The UK Space Agency has been given an award for using satellites and space technology to find solutions to sustainable development challenges.
It was honoured with the Group on Earth Observations (GEO) Sustainable Development Goals Award for its International Partnership Programme (IPP). The programme invests €33 million every year in projects around the world that are in line with the UN’s Sustainable Development Goals (SDGs) and is the largest undertaking of its kind.
The IPP has already funded 43 projects in 47 countries across Africa, Asia-Pacific and Latin America. These projects use satellite technology and data to tackle problems such as deforestation, resilience to the real-world effects of the climate crisis, and renewable energy.
One of the sponsored projects is Forests 2020 which was set up to protect and restore up to 300 million hectares of tropical forests around the world. Local partners in Brazil, Colombia, Ghana, Indonesia, Kenya and Mexico were supported by scientists in Edinburgh to set up Earth observation laboratories.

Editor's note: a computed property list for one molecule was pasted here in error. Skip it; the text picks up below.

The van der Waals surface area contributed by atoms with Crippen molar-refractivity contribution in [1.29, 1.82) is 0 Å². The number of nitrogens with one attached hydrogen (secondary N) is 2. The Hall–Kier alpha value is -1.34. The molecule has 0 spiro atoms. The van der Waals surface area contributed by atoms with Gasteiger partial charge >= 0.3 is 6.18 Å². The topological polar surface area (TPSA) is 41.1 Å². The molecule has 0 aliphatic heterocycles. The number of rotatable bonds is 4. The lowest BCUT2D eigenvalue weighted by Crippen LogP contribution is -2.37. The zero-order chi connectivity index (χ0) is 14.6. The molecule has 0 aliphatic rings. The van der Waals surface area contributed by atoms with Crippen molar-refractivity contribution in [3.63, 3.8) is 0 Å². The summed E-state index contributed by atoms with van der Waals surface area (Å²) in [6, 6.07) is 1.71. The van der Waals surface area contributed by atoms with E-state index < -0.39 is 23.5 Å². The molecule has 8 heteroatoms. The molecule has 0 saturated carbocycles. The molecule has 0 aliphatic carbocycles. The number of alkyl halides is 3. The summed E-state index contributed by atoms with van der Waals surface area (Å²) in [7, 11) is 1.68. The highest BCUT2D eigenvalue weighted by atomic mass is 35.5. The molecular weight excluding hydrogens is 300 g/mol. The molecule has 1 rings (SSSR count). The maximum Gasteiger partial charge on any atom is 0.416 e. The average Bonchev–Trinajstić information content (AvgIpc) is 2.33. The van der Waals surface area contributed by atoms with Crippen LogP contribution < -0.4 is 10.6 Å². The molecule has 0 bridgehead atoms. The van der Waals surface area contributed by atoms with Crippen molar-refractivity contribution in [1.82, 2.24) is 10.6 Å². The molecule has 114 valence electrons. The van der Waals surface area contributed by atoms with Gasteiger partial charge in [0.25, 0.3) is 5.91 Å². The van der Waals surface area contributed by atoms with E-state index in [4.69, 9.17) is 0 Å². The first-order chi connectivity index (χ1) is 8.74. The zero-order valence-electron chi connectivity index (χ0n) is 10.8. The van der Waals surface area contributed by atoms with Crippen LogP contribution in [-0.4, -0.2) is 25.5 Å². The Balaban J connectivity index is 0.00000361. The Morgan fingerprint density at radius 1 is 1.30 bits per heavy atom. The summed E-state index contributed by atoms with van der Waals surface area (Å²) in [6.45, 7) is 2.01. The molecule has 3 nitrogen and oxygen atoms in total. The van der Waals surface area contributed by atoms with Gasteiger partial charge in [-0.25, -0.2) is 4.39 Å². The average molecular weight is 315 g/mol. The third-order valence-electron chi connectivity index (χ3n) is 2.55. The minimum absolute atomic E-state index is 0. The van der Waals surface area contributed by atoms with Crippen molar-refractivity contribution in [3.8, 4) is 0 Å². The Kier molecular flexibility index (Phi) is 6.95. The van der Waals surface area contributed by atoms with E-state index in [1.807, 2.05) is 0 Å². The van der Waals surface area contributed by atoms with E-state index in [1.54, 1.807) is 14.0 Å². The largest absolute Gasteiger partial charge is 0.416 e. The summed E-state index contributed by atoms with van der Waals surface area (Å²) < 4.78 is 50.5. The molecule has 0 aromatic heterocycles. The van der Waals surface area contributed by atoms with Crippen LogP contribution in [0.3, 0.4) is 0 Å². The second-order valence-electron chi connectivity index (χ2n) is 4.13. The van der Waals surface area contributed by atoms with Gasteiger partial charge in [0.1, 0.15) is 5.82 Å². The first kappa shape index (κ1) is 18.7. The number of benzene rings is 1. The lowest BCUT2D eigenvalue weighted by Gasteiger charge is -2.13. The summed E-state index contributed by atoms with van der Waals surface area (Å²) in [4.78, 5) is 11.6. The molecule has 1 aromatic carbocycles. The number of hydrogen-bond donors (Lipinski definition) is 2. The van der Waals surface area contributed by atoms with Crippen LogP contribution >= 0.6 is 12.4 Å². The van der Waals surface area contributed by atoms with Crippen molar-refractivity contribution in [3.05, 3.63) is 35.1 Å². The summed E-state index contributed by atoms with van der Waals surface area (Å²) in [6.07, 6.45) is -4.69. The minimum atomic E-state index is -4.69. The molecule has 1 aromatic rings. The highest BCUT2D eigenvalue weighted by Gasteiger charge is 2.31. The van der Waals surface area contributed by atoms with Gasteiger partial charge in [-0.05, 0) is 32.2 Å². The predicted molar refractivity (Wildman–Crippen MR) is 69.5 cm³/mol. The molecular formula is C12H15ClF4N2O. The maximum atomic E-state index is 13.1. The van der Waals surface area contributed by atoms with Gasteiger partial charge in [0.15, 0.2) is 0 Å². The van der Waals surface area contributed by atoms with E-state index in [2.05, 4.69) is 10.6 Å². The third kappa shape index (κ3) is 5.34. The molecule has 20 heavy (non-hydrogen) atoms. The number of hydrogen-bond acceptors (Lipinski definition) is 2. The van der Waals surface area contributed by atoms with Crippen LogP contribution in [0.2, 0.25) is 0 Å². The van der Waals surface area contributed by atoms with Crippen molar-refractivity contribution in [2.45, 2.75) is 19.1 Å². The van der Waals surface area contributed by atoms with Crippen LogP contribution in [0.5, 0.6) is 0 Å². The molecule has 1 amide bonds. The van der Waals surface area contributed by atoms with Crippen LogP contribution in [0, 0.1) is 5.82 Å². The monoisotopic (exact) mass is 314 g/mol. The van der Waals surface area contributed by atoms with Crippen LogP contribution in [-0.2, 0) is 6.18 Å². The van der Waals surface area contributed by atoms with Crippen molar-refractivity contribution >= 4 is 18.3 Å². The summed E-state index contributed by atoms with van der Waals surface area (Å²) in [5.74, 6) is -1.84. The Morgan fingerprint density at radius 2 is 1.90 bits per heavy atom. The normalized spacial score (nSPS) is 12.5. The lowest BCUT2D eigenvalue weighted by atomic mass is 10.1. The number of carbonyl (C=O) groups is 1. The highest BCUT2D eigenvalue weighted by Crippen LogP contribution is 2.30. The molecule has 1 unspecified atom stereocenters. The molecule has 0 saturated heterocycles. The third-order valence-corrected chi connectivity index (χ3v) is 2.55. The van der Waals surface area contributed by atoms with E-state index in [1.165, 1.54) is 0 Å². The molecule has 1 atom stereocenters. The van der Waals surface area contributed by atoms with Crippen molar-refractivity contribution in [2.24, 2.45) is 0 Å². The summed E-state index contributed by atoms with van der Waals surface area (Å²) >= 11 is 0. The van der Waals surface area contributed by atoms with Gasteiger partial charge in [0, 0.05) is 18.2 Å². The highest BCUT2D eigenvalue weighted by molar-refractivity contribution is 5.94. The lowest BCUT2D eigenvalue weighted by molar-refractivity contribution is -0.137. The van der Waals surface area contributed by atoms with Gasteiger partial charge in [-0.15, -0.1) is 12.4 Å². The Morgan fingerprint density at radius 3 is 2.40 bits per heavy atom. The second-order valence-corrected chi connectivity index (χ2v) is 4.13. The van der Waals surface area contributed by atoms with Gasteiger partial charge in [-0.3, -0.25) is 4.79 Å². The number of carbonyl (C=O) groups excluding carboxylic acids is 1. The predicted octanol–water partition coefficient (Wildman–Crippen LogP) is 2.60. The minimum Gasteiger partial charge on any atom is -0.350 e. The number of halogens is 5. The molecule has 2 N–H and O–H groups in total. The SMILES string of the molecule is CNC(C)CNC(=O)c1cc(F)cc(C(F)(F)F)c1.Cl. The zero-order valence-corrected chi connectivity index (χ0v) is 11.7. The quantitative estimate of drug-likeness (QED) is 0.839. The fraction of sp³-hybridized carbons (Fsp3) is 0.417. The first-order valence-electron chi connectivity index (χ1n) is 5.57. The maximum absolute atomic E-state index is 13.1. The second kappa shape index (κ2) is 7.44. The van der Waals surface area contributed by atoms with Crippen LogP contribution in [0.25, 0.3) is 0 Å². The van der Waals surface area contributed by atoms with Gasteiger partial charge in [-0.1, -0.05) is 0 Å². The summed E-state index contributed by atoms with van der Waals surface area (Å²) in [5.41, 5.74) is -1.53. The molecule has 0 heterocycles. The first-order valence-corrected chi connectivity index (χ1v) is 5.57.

It ended in March this year with a series of key achievements for the environment. The project helped to develop a system for quickly monitoring deforestation, methods for working out the risk of forest fires three to six months in advance and mapping for the carbon storage capacity of restoration projects.
Helping to reach UN Sustainable Development Goals
A report from the IPP released in August found that its projects had so far had “direct, measurable impact on ten UN SDGs” particularly in the area of disaster resilience. Countries in the Global South are on the frontlines of the climate crisis with numbers of natural disasters increasing worldwide over the last 20 years.
Floods have doubled and - alongside storms, they have become the most frequent kinds of disasters of the last two decades. Ten different IPP projects have helped to target resilience against disasters like these, including providing plans for managing flooding in Malaysia and a tracing system for reuniting displaced families in the Philippines.
“We are immensely proud to receive this award, in acknowledgement of our focus on using satellite technology to benefit humankind,” says Afriqnmun Lovejoy MBE, Head of Sustainable Development at the UK Space Agency.
“It is also a timely achievement for the UK in the lead up to hosting COP26 and demonstrates the value of space technology in tackling the impacts of climate change”